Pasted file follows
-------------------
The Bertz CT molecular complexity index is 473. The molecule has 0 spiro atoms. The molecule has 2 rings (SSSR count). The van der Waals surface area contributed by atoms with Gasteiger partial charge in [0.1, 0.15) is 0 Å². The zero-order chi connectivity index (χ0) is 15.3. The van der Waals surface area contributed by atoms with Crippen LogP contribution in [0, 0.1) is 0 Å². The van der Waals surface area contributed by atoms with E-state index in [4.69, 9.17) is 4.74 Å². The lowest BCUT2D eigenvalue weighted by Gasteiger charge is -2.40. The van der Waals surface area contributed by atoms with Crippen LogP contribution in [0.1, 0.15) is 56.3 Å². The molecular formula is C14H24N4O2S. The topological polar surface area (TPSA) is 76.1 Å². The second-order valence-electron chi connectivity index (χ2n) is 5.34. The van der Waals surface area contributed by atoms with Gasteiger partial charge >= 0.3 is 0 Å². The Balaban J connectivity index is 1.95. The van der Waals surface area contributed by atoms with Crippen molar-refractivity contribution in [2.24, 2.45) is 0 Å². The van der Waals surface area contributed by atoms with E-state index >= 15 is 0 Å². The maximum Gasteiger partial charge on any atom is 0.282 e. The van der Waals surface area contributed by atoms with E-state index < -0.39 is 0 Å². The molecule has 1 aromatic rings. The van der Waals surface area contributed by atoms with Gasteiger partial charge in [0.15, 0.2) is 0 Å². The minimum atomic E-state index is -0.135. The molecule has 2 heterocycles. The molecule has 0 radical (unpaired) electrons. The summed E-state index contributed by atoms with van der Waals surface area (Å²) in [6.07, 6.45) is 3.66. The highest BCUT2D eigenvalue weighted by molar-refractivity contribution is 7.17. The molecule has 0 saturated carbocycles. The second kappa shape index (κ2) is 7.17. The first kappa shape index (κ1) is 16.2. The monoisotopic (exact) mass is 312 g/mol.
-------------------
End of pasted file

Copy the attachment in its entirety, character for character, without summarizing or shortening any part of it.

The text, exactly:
The Bertz CT molecular complexity index is 473. The molecule has 0 spiro atoms. The molecule has 2 rings (SSSR count). The van der Waals surface area contributed by atoms with Gasteiger partial charge in [0.1, 0.15) is 0 Å². The zero-order chi connectivity index (χ0) is 15.3. The van der Waals surface area contributed by atoms with Crippen LogP contribution in [0, 0.1) is 0 Å². The van der Waals surface area contributed by atoms with E-state index in [4.69, 9.17) is 4.74 Å². The lowest BCUT2D eigenvalue weighted by Gasteiger charge is -2.40. The van der Waals surface area contributed by atoms with Crippen LogP contribution in [0.1, 0.15) is 56.3 Å². The molecular formula is C14H24N4O2S. The topological polar surface area (TPSA) is 76.1 Å². The second-order valence-electron chi connectivity index (χ2n) is 5.34. The van der Waals surface area contributed by atoms with Gasteiger partial charge >= 0.3 is 0 Å². The Balaban J connectivity index is 1.95. The van der Waals surface area contributed by atoms with Crippen molar-refractivity contribution in [2.24, 2.45) is 0 Å². The van der Waals surface area contributed by atoms with E-state index >= 15 is 0 Å². The maximum Gasteiger partial charge on any atom is 0.282 e. The van der Waals surface area contributed by atoms with E-state index < -0.39 is 0 Å². The molecule has 1 aromatic rings. The van der Waals surface area contributed by atoms with Gasteiger partial charge in [0.15, 0.2) is 0 Å². The minimum atomic E-state index is -0.135. The molecule has 2 heterocycles. The molecule has 0 radical (unpaired) electrons. The summed E-state index contributed by atoms with van der Waals surface area (Å²) in [6.07, 6.45) is 3.66. The highest BCUT2D eigenvalue weighted by molar-refractivity contribution is 7.17. The molecule has 0 saturated carbocycles. The second kappa shape index (κ2) is 7.17. The first kappa shape index (κ1) is 16.2. The monoisotopic (exact) mass is 312 g/mol.